A woman with her devices.

We’re living more of our lives online than ever. Due in large part to the pandemic, e-commerce was up 32.4 percent in 2020 over the previous year (United States Department of Commerce). And we’re using telehealth services at a rate that’s 38 times higher than before the pandemic (McKinsey & Company).

But with the convenience of online banking, Amazon, Etsy and eBay, healthcare portals, and 24/7 connectivity come increased risks of a cyberattacker stealing your identity or hijacking your computer.

Kees Leune, PhD, is an assistant professor of mathematics and computer science who also serves as Adelphi’s information security officer. In the latter role, he leads a team of IT professionals tasked with keeping Adelphi’s computers and servers secure.

Dr. Leune explained that while data breaches at large corporations or government entities make headlines, attacks on individuals aren’t as nearly well publicized. He explained that an attacker can break into your computer and “steal your usernames and passwords or other personal information and sell that for a profit, or unleash crypto-mining software so your computer is creating Bitcoin for someone else, and all you get is the electric bill. This happens quite regularly.”

And when it does, anything on your hard drive—tax returns, personal photos, the novel you’re writing—can be “encrypted and lost, and there’s no getting it back,” he said.

Since October is National Cybersecurity Awareness Month, it’s a good time to take action to protect your identity and information. Dr. Leune offered the following tips we should all follow to keep our data safe online.

  1. Strong passwords are good; multifactor authentication is better. We’ve been advised in the past—and even required—to make our passwords longer and more complex, with upper- and lowercase letters, numbers and special characters. And now we’re supposed to take the extra step of answering security questions or typing in our cellphone numbers so we can retrieve and enter a code? Do it, said Dr. Leune. “The use of strong passwords, and the longer the better, is taking a backseat at this point. The predominant guidance now is to turn on multifactor authentication wherever you can. It’s an extra layer of security.”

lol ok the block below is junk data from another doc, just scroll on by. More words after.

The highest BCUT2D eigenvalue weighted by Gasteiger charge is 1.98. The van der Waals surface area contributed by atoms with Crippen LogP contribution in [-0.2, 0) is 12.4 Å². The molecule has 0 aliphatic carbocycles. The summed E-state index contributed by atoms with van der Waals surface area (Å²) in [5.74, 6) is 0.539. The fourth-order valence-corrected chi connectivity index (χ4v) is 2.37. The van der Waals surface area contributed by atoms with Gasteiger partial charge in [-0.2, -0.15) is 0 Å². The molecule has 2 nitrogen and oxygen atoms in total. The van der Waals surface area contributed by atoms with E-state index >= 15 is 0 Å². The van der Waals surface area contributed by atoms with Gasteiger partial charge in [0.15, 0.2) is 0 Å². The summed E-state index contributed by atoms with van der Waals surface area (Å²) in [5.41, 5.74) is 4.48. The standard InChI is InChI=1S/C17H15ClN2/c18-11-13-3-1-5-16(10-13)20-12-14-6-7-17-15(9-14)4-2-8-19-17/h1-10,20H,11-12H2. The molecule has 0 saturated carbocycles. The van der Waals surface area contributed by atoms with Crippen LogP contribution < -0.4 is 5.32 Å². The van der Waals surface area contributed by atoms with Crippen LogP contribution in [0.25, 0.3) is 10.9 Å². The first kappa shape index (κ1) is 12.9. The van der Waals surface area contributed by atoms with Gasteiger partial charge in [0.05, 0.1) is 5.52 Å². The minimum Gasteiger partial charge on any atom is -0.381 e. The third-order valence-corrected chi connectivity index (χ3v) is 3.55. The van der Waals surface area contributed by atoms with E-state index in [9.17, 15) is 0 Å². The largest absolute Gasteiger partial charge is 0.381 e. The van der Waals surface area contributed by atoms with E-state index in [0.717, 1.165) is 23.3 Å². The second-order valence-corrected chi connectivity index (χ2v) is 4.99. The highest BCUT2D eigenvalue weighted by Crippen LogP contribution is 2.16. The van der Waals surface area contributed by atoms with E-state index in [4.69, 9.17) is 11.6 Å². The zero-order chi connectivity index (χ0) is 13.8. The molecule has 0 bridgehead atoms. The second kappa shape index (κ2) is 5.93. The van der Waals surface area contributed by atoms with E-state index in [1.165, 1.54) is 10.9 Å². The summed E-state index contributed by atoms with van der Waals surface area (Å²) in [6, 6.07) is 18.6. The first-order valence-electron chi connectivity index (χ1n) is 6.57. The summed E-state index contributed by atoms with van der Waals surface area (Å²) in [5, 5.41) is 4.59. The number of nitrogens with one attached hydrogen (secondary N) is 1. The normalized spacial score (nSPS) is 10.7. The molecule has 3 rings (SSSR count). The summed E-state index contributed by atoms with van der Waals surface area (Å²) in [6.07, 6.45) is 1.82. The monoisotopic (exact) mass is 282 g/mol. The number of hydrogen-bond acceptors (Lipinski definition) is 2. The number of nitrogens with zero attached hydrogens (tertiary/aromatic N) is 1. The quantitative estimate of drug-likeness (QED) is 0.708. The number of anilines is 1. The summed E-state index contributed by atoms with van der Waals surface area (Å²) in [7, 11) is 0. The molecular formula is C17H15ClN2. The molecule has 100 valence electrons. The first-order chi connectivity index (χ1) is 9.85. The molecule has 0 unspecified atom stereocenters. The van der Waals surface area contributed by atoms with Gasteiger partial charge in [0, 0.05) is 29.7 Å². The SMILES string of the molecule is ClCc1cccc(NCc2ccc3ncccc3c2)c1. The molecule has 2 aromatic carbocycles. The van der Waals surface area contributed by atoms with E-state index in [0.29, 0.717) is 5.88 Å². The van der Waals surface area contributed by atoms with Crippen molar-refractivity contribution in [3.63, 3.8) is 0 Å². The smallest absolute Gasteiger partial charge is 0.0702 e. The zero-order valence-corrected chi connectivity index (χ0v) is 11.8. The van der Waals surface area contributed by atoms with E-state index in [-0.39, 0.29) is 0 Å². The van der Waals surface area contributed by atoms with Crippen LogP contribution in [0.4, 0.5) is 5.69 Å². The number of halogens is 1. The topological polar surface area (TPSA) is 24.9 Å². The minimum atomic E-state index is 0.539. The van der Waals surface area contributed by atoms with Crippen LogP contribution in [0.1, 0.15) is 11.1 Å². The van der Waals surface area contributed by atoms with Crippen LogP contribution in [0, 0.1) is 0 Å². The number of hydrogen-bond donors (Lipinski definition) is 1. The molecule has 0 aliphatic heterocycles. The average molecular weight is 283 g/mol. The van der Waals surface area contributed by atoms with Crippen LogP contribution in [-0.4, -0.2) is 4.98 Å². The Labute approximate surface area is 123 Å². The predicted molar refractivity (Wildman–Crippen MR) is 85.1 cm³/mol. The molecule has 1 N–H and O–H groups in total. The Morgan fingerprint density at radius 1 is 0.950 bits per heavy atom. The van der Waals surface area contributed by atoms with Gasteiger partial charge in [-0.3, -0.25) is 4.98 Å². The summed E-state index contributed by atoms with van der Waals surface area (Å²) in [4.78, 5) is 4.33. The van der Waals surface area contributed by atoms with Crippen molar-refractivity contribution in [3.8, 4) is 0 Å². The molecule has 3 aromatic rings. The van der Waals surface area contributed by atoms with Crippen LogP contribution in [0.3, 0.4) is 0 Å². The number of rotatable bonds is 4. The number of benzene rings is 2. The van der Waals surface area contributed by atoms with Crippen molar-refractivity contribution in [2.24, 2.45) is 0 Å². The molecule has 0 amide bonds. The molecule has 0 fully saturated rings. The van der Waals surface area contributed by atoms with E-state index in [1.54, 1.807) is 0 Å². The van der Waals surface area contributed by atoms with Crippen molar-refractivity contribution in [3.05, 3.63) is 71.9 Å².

2. Get updated. Software makers are constantly looking for security holes and bugs and releasing updates containing patches and fixes. Many programs and operating systems for computers and phones will even let you know when an update is ready for you. Download them.
  3. Use antivirus software. Most antivirus manufacturers give away a free version. Dr. Leune said Adelphi’s 3,200 computers run Sophos antivirus software. The company offers a free version you can use at home, he said, though he adds that Sophos isn’t the only vendor, and “they’re all good.” Mac users: This advice goes for you too. “Mac users are targeted just as [often] as Windows users,” he said. “Using a Mac doesn’t make you secure.”
  4. Make backups. “Once ransomware gets onto your computer, it is nearly impossible to get it off again, other than wiping the full contents of your device,” said Dr. Leune. He recommends uploading important files to a cloud service provider that will have a team of professionals protecting the servers on which your data resides. Downloading files onto a USB drive or external hard drive not connected to your computer works too. Better yet, do both. “If there’s an issue with the cloud service provider, you can go to your own copy; if there is a problem with your copy, you can go to the cloud.”
  5. Don’t take the (phish) bait. Have you ever received an email or text, or seen a social media post, that seemed out of character? This could be an instance of phishing—when an intruder essentially dangles bait for you to click on that leads to a malware-infected link. “Phishing is a major issue; this is why we still send all employees phishing messages once a month,” Dr. Leune said. Adelphi also rolled out a phish alert button on Gmail for users to click to make it even easier to report incidents of phishing to Adelphi’s Office of Information Technology.
  6. Use common sense. Getting hacked is more often due to human error than a problem with the technology. Gaining access to a password or a social security number can be as easy as asking for it. Cyberattackers will use what’s called social engineering—posing, via phone, email or in person as a network administrator or other trusted figure and persuading people to part with their passwords. So be careful.

Dr. Leune pointed out a recent initiative created to advance our understanding of the relationship of cybersecurity and psychology: Adelphi’s Anita D’Amico Endowment Fund. Anita D’Amico, PhD ’84, now vice president of products at Synopsys Inc., is an experimental psychologist who has studied how human behavior affects cybersecurity and software security. Donations to the fund will support research by faculty and graduate and undergraduate students in areas related to cybersecurity, psychology or the intersection of the two domains.

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